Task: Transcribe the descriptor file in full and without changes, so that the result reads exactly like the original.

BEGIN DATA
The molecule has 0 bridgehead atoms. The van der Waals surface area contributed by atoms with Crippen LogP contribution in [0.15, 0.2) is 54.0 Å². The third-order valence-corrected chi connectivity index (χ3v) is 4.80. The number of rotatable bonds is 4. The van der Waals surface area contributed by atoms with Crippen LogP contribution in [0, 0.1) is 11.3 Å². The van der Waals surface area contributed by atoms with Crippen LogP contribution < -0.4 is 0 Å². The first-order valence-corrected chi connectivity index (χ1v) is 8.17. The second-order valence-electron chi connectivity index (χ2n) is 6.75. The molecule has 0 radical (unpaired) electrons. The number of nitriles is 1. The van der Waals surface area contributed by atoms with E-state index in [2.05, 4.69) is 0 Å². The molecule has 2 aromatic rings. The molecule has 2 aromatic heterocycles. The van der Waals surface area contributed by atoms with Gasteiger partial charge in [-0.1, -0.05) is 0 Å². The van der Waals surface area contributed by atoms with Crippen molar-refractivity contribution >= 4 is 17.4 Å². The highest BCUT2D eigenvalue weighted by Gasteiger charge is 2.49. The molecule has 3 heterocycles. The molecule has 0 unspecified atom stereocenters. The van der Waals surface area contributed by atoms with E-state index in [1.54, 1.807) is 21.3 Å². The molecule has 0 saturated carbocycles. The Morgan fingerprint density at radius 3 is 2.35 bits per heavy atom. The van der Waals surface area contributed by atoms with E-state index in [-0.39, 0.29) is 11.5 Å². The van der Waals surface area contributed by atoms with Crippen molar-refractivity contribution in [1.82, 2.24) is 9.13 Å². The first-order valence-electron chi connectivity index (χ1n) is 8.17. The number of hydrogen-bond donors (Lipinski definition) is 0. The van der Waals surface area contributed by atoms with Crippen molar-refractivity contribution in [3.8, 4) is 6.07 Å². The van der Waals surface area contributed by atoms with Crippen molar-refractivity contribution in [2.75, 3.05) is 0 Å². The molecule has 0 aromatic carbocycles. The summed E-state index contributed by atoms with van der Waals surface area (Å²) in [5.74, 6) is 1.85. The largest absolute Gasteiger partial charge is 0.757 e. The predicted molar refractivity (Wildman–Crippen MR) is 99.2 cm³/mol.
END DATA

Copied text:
The molecule has 0 bridgehead atoms. The van der Waals surface area contributed by atoms with Crippen LogP contribution in [0.15, 0.2) is 54.0 Å². The third-order valence-corrected chi connectivity index (χ3v) is 4.80. The number of rotatable bonds is 4. The van der Waals surface area contributed by atoms with Crippen LogP contribution in [0, 0.1) is 11.3 Å². The van der Waals surface area contributed by atoms with Crippen LogP contribution < -0.4 is 0 Å². The first-order valence-corrected chi connectivity index (χ1v) is 8.17. The second-order valence-electron chi connectivity index (χ2n) is 6.75. The molecule has 0 radical (unpaired) electrons. The number of nitriles is 1. The van der Waals surface area contributed by atoms with E-state index in [2.05, 4.69) is 0 Å². The molecule has 2 aromatic rings. The molecule has 2 aromatic heterocycles. The van der Waals surface area contributed by atoms with Gasteiger partial charge in [-0.1, -0.05) is 0 Å². The van der Waals surface area contributed by atoms with Crippen molar-refractivity contribution >= 4 is 17.4 Å². The highest BCUT2D eigenvalue weighted by Gasteiger charge is 2.49. The molecule has 3 heterocycles. The molecule has 0 unspecified atom stereocenters. The van der Waals surface area contributed by atoms with E-state index in [1.54, 1.807) is 21.3 Å². The molecule has 0 saturated carbocycles. The Morgan fingerprint density at radius 3 is 2.35 bits per heavy atom. The van der Waals surface area contributed by atoms with E-state index in [-0.39, 0.29) is 11.5 Å². The van der Waals surface area contributed by atoms with Crippen molar-refractivity contribution in [1.82, 2.24) is 9.13 Å². The first-order valence-electron chi connectivity index (χ1n) is 8.17. The number of hydrogen-bond donors (Lipinski definition) is 0. The van der Waals surface area contributed by atoms with Crippen molar-refractivity contribution in [3.8, 4) is 6.07 Å². The van der Waals surface area contributed by atoms with Crippen molar-refractivity contribution in [2.75, 3.05) is 0 Å². The molecule has 0 aromatic carbocycles. The summed E-state index contributed by atoms with van der Waals surface area (Å²) in [5.74, 6) is 1.85. The largest absolute Gasteiger partial charge is 0.757 e. The predicted molar refractivity (Wildman–Crippen MR) is 99.2 cm³/mol.